- The Washington Times - Friday, March 18, 2005

It was said of one member of Congress that the most dangerous place in Washington was between him and a television camera. The same is true, though, of many of his colleagues, past and present. So anyone who values life and limb should have avoided blocking the cameras’ view of the House Government Reform Committee when it convened a hearing Thursday on Major League Baseball’s steroid problem.

We’re fighting in Iraq and Afghanistan, threatened by al Qaeda, mired in budget deficits, facing gargantuan liabilities in Social Security and Medicare, struggling to sustain the our military forces’ fighting capacity — and what did this committee think warranted its urgent attention? Whether a few overpaid entertainers take forbidden pills to improve their performance.

The hearing rested on two well-worn premises that should offend the conservative sensibilities of Republicans, who control this committee and Congress. The first is absolutely everything is a federal responsibility. The second is the private sector needs incessant guidance from government.

Rep. Henry Waxman, California Democrat, no conservative he, supported the committee effort, which he likened to the congressional investigation of the quiz-show scandals of the 1950s. What’s next? Subpoenas to Ashlee Simpson and Britney Spears to publicize the epidemic of lip-synching in pop music?

The quiz-show scandals at least surprised people. No baseball fan, or nonfan, would be surprised to find performance-enhancing substances contributed to the surge of offense in recent years.

Committee Chairman Tom Davis, Virginia Republican, had his own explanation why the biceps on cleanup hitters were a matter of congressional concern. “What we’d like baseball to do is admit they have a problem, show what they are doing to fix it, and make sure that we can set the record straight for young people,” he said.

But Major League Baseball has already admitted it has a problem by adopting a steroids testing program in 2003 and expanding it this season. League officials have explained it in considerable detail, even noting positive tests declined from 5 percent to 7 percent in 2003 to less than 2 percent last year.

Mr. Davis wanted us to think he was shedding light on a matter given too little attention. But the steroid issue is more overexposed than Jude Law. The hearing looks more like an excuse for Congress to bully people.

Suppose Major League Baseball officials did not want to be helpful in this so-called investigation? “They not only enjoy antitrust exemptions, they enjoy a lot of tax exemptions in terms of depreciation of players and so on,” Mr. Davis said, lest anyone forget exemptions could be repealed as punishment.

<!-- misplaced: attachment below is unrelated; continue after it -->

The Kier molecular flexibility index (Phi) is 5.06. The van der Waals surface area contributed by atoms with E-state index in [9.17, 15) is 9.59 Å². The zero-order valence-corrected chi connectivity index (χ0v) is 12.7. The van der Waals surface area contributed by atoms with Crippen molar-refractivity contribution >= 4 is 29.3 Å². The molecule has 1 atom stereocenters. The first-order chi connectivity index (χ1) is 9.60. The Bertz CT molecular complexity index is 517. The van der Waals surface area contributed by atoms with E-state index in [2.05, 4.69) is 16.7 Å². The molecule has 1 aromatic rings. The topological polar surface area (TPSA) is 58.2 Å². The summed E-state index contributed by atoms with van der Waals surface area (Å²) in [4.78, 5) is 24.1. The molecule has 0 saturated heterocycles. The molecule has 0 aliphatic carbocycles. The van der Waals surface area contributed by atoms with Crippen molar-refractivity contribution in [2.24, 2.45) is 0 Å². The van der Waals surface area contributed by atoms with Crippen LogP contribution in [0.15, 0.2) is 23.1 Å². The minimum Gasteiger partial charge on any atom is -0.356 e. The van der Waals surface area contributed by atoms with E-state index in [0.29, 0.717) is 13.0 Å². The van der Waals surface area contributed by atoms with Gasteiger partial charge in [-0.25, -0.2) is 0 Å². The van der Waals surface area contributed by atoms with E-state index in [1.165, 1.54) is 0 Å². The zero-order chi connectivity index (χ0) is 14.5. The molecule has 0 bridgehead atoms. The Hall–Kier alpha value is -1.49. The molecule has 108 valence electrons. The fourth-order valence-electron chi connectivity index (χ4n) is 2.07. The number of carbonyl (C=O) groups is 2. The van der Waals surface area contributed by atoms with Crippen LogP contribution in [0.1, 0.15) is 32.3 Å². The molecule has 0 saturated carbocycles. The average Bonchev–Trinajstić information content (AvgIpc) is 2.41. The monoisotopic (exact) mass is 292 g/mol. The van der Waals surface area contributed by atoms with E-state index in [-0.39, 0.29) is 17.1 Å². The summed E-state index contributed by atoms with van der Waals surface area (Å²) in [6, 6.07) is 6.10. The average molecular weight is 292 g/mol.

As for the players who were subpoenaed but had indicated they would not appear, Mr. Davis relished his unchecked power of compulsion: “You know, they may fly in private planes and make millions of dollars and appear on baseball cards, but a subpoena is exactly what it says it is. They have to appear.”

But having the power to stage a spectacle like this is not the same as a good reason. To begin with, it’s hard to see any pressing need for Congress to be involved. There is no threat to public health or safety, beyond the danger of an idle pedestrian being struck by a 500-foot home run while strolling past a stadium. State and federal prosecutors can indict anyone who breaks the law.

If the integrity of the game is in jeopardy, MLB is perfectly capable of deciding what monitoring is needed. If it wants to go the way of professional wrestling, what is that to politicians?

The committee made much of the alarming number of teenagers said to have tried steroids. But if it wants to discourage illegal drug use, it can attack the problem directly with more funds for enforcement and education, or stiffer penalties for possession or sale of steroids.

Republicans are famous for trusting the free market to discipline self-destructive behavior, and it’s more than adequate here. What if professional baseball declines to take effective action against steroids? Sports fans can abandon it for any number of entertainment alternatives. If consumers prefer steroid-free competition, baseball has ample incentive to accommodate them.

Those who favored this investigation insisted it would not prevent congressional action on other urgent national priorities. But it did prevent Congress from doing something it needs to do a lot more of: nothing.

Steve Chapman is a nationally syndicated columnist.

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